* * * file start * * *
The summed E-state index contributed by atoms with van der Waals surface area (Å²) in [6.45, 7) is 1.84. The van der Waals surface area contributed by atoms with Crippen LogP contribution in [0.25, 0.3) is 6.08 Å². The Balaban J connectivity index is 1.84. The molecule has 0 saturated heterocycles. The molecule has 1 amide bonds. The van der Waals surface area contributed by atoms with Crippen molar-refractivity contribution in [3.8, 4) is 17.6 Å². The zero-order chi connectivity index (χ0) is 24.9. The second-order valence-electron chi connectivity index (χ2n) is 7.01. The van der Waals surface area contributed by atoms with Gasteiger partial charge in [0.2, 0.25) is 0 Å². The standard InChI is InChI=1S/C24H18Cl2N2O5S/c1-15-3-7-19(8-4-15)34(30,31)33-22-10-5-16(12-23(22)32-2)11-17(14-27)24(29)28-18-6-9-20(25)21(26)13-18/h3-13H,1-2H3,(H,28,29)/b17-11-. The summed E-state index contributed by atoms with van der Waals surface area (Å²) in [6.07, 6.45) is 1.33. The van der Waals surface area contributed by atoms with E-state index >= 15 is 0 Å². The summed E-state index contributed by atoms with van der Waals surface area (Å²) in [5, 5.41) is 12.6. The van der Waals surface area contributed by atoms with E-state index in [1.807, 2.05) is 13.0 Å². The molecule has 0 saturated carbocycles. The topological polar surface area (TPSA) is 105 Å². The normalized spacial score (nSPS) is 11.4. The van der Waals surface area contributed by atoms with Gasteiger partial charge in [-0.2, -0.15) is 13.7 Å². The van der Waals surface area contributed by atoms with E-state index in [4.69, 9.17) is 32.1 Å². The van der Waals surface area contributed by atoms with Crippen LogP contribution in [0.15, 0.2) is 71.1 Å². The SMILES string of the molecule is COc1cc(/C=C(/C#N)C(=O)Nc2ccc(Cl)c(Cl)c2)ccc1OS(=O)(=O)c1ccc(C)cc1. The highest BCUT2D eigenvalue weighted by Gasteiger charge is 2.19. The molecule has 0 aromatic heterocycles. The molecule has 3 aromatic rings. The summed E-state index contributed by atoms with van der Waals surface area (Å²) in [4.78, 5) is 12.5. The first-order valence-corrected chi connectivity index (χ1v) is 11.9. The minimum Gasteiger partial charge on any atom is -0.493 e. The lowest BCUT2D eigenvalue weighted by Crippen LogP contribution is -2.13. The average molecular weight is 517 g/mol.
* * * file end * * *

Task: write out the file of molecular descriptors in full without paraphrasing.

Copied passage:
The summed E-state index contributed by atoms with van der Waals surface area (Å²) in [6.45, 7) is 1.84. The van der Waals surface area contributed by atoms with Crippen LogP contribution in [0.25, 0.3) is 6.08 Å². The Balaban J connectivity index is 1.84. The molecule has 0 saturated heterocycles. The molecule has 1 amide bonds. The van der Waals surface area contributed by atoms with Crippen molar-refractivity contribution in [3.8, 4) is 17.6 Å². The zero-order chi connectivity index (χ0) is 24.9. The second-order valence-electron chi connectivity index (χ2n) is 7.01. The van der Waals surface area contributed by atoms with Gasteiger partial charge in [0.2, 0.25) is 0 Å². The standard InChI is InChI=1S/C24H18Cl2N2O5S/c1-15-3-7-19(8-4-15)34(30,31)33-22-10-5-16(12-23(22)32-2)11-17(14-27)24(29)28-18-6-9-20(25)21(26)13-18/h3-13H,1-2H3,(H,28,29)/b17-11-. The summed E-state index contributed by atoms with van der Waals surface area (Å²) in [6.07, 6.45) is 1.33. The van der Waals surface area contributed by atoms with E-state index >= 15 is 0 Å². The summed E-state index contributed by atoms with van der Waals surface area (Å²) in [5, 5.41) is 12.6. The van der Waals surface area contributed by atoms with E-state index in [1.807, 2.05) is 13.0 Å². The molecule has 0 saturated carbocycles. The topological polar surface area (TPSA) is 105 Å². The normalized spacial score (nSPS) is 11.4. The van der Waals surface area contributed by atoms with Gasteiger partial charge in [-0.2, -0.15) is 13.7 Å². The van der Waals surface area contributed by atoms with E-state index in [4.69, 9.17) is 32.1 Å². The van der Waals surface area contributed by atoms with Crippen LogP contribution in [0.15, 0.2) is 71.1 Å². The SMILES string of the molecule is COc1cc(/C=C(/C#N)C(=O)Nc2ccc(Cl)c(Cl)c2)ccc1OS(=O)(=O)c1ccc(C)cc1. The highest BCUT2D eigenvalue weighted by Gasteiger charge is 2.19. The molecule has 0 aromatic heterocycles. The molecule has 3 aromatic rings. The summed E-state index contributed by atoms with van der Waals surface area (Å²) in [4.78, 5) is 12.5. The first-order valence-corrected chi connectivity index (χ1v) is 11.9. The minimum Gasteiger partial charge on any atom is -0.493 e. The lowest BCUT2D eigenvalue weighted by Crippen LogP contribution is -2.13. The average molecular weight is 517 g/mol.